AMD's hexacores perform worse than a Phenom II X4 and even worse vs a i5-750 in gaming.
Hence, it's not worth it. For the budget you can easily fit in a 5870 and x4 which will work fine. However, the i5-750 is a better processor and still fits in budget.
The budget does not fit a 5970 and I don't bother with the GTX 480.
I am really unimpressed with the hexacores atm, so defo go with the Phenom x4 955 or better yet, go with an i5 750, way better gaming performance, and the i5 750 is really easily overclockable if you want more clock speed
a) Overclocking is an art, not a science. You aren't guaranteed any specific results, as it still depends on the specific physical chip you get, not just that you got Model X + Cooler Y.
b) Very few games currently use 4 cores. Mainstream computers are still being sold with 2 cores, and game companies aren't going to bother requiring 4+ cores until well over 50% (probably more like 75%) of the market has 4 cores...which will be at least another 2-3 years. Even then, most gaming is much more heavily dependent on the graphics card rather than the processor. Finally, not only does it make business sense to keep core number requirements low, there's a limit to how much gaming can be parallelized.
Games are very poorly threaded. The part of gaming that is well threaded, the graphics portions, is handled by the GPU, which already have hundreds of cores.
In gaming, the most CPU intensive task is AI. AI, by definition is not a parallel process. It is extremely difficult to thread AI. Most games that are "multi threaded" actually keep AI on 1 thread and throw the rest (minor far less intensive stuff) on the other.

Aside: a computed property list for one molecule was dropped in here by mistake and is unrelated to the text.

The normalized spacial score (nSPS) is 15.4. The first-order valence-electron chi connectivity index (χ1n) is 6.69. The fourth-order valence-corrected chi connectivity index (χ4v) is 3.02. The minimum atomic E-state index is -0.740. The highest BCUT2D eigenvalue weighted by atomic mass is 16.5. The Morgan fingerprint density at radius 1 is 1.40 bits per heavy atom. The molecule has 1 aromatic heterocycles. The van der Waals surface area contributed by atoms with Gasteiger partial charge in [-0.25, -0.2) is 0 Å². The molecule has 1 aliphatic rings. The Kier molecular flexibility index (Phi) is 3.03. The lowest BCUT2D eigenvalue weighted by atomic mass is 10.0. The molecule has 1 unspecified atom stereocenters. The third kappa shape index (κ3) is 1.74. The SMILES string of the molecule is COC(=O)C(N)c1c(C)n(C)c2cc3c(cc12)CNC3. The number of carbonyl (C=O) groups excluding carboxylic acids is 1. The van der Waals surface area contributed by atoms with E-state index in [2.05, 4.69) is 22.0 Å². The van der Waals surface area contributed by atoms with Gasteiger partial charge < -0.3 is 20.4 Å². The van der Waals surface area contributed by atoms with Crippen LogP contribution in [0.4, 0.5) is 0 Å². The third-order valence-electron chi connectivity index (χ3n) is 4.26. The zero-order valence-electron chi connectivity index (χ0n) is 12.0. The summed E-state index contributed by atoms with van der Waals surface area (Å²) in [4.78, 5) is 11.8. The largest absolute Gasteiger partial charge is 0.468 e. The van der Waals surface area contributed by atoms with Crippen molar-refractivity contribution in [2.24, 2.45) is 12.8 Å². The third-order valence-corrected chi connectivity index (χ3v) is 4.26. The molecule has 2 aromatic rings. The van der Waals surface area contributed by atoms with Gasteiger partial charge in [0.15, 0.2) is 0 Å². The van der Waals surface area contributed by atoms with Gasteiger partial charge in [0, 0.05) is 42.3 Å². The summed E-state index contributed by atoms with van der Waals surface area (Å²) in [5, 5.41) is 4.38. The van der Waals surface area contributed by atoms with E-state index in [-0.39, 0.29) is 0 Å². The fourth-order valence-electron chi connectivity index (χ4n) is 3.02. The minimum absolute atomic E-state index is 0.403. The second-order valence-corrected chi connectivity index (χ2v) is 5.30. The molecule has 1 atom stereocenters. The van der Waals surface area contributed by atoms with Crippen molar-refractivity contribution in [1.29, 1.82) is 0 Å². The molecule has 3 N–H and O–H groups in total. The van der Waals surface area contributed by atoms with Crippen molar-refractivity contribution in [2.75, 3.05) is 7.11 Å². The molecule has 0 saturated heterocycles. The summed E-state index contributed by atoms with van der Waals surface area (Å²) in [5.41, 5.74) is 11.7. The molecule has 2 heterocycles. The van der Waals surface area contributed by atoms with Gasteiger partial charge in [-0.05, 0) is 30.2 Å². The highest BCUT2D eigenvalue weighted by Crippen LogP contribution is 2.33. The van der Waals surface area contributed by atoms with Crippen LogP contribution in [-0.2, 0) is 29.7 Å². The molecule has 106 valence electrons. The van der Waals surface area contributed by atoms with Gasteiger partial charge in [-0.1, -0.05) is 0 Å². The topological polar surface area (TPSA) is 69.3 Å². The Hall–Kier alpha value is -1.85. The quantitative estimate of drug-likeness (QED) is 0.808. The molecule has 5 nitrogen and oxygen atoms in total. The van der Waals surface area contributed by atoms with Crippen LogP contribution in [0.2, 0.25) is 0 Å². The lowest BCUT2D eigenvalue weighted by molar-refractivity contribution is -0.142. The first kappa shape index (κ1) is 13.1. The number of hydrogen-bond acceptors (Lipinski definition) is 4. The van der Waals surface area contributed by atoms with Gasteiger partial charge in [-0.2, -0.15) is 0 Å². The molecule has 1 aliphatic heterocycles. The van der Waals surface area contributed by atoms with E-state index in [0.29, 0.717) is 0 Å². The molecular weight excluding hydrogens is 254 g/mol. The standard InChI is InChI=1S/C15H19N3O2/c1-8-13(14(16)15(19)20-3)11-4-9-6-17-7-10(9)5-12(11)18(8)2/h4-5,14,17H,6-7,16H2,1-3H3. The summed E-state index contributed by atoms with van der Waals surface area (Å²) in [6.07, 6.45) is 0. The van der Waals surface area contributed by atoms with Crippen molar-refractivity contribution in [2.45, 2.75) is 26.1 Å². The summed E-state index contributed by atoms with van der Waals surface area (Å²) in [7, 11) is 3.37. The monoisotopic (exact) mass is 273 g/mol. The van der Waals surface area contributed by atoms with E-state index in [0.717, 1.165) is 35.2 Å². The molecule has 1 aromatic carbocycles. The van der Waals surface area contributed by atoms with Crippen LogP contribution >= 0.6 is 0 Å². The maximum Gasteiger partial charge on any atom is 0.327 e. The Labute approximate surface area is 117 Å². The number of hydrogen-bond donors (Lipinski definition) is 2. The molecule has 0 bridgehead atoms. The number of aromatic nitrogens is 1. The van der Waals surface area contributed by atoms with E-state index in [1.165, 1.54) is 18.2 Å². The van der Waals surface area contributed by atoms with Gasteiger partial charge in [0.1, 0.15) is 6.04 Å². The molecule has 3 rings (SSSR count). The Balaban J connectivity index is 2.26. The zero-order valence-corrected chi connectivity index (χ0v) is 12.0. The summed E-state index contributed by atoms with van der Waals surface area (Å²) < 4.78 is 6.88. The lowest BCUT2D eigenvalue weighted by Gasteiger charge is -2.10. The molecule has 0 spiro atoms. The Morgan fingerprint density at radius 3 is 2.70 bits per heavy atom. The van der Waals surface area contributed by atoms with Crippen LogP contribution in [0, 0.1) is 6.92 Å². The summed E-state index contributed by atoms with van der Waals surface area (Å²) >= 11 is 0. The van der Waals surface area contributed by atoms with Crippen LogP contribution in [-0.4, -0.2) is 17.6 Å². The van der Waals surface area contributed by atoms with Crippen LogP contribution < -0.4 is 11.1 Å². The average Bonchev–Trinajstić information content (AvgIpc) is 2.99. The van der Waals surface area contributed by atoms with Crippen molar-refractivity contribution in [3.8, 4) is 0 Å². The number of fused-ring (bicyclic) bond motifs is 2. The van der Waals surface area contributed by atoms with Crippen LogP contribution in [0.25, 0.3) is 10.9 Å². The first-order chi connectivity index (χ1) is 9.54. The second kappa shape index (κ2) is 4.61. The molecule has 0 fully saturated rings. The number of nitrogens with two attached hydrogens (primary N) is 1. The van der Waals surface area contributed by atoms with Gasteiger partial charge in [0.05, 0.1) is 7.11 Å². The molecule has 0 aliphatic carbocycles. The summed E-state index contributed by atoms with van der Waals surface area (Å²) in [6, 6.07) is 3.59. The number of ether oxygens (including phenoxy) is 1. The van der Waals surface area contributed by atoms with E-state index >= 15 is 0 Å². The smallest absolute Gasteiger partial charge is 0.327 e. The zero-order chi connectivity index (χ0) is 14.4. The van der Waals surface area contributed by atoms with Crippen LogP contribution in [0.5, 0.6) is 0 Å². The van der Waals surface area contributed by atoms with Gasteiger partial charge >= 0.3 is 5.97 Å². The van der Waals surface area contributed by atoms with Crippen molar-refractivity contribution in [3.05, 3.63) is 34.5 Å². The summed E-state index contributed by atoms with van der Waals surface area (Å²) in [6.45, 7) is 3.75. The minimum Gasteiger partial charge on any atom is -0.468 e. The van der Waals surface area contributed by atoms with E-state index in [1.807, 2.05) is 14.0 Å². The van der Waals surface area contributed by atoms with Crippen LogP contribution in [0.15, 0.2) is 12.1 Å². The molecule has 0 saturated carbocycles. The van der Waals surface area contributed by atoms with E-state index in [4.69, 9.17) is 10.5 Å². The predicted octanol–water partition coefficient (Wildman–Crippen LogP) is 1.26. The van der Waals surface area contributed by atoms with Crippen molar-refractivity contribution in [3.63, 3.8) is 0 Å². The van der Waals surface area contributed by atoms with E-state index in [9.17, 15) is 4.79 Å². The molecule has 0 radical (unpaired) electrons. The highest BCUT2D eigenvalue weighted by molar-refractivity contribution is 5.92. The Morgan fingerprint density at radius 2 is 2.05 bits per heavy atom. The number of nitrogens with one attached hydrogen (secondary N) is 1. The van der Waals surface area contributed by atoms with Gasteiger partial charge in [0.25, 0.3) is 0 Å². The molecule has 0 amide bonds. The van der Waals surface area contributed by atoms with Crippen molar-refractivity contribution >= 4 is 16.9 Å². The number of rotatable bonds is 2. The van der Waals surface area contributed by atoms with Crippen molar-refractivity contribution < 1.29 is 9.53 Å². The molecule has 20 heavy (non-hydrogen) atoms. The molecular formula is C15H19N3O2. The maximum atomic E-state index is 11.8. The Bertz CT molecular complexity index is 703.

Can you design a game to utilize 4 or more cores? Sure, you can throw all the CPU non intensive calculations onto their own threads, but until someone figures out a good way to thread nonparallel computations, the performance increase will be minimal, as the hard work is still restricted to 1 thread.
This issue has been stumping programmers for decades. There are ways to do this in specific situations, but no general solution yet. A general solution allowing infinite threading of nonparallel calculations would be the programming equivalent of finding the cure for cancer, noble prize stuff for sure.
Basically think of it this way. On a math exam you have a 3 part question in which the answer to part each part depends on previous answers. IE
A. Add up 3 and 5.
B. Use the answer from part A and divide by 2
C. Use the answer from part B and triple it.
what is the final answer?
This is the type of thinking AI requires. Threading this is the equivalent of calculating the answer to A, B and C simultaneously. It's not impossible like the mathematical equivalent is, but it's not easy.
For this reason, more than 3 threads has very little benefit.